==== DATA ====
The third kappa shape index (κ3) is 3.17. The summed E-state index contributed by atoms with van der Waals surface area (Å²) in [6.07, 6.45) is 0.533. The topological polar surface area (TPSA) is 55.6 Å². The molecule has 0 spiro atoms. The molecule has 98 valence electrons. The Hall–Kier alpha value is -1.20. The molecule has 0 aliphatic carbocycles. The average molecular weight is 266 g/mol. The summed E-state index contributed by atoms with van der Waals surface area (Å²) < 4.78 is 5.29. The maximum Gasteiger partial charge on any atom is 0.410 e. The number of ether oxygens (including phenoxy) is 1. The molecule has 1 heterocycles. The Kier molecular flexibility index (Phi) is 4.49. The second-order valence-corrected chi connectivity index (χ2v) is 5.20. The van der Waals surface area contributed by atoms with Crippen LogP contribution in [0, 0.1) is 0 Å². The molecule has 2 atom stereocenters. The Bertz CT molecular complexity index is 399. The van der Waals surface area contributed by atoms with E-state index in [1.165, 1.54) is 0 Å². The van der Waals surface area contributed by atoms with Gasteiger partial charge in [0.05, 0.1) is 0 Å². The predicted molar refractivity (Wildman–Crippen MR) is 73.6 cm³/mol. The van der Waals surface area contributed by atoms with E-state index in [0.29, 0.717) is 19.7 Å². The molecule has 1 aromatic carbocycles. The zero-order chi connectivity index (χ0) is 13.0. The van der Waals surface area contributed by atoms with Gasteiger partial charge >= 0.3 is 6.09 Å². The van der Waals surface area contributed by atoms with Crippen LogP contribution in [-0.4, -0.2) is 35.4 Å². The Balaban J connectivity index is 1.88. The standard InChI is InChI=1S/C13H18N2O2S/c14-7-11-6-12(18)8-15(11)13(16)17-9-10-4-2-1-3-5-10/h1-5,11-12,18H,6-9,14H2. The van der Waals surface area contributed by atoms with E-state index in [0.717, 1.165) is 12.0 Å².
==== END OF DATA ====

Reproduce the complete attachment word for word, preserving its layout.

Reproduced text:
The third kappa shape index (κ3) is 3.17. The summed E-state index contributed by atoms with van der Waals surface area (Å²) in [6.07, 6.45) is 0.533. The topological polar surface area (TPSA) is 55.6 Å². The molecule has 0 spiro atoms. The molecule has 98 valence electrons. The Hall–Kier alpha value is -1.20. The molecule has 0 aliphatic carbocycles. The average molecular weight is 266 g/mol. The summed E-state index contributed by atoms with van der Waals surface area (Å²) < 4.78 is 5.29. The maximum Gasteiger partial charge on any atom is 0.410 e. The number of ether oxygens (including phenoxy) is 1. The molecule has 1 heterocycles. The Kier molecular flexibility index (Phi) is 4.49. The second-order valence-corrected chi connectivity index (χ2v) is 5.20. The van der Waals surface area contributed by atoms with Crippen LogP contribution in [0, 0.1) is 0 Å². The molecule has 2 atom stereocenters. The Bertz CT molecular complexity index is 399. The van der Waals surface area contributed by atoms with E-state index in [1.165, 1.54) is 0 Å². The van der Waals surface area contributed by atoms with Gasteiger partial charge in [0.05, 0.1) is 0 Å². The predicted molar refractivity (Wildman–Crippen MR) is 73.6 cm³/mol. The van der Waals surface area contributed by atoms with E-state index in [0.29, 0.717) is 19.7 Å². The molecule has 1 aromatic carbocycles. The zero-order chi connectivity index (χ0) is 13.0. The van der Waals surface area contributed by atoms with Gasteiger partial charge >= 0.3 is 6.09 Å². The van der Waals surface area contributed by atoms with Crippen LogP contribution in [-0.4, -0.2) is 35.4 Å². The Balaban J connectivity index is 1.88. The standard InChI is InChI=1S/C13H18N2O2S/c14-7-11-6-12(18)8-15(11)13(16)17-9-10-4-2-1-3-5-10/h1-5,11-12,18H,6-9,14H2. The van der Waals surface area contributed by atoms with E-state index in [0.717, 1.165) is 12.0 Å².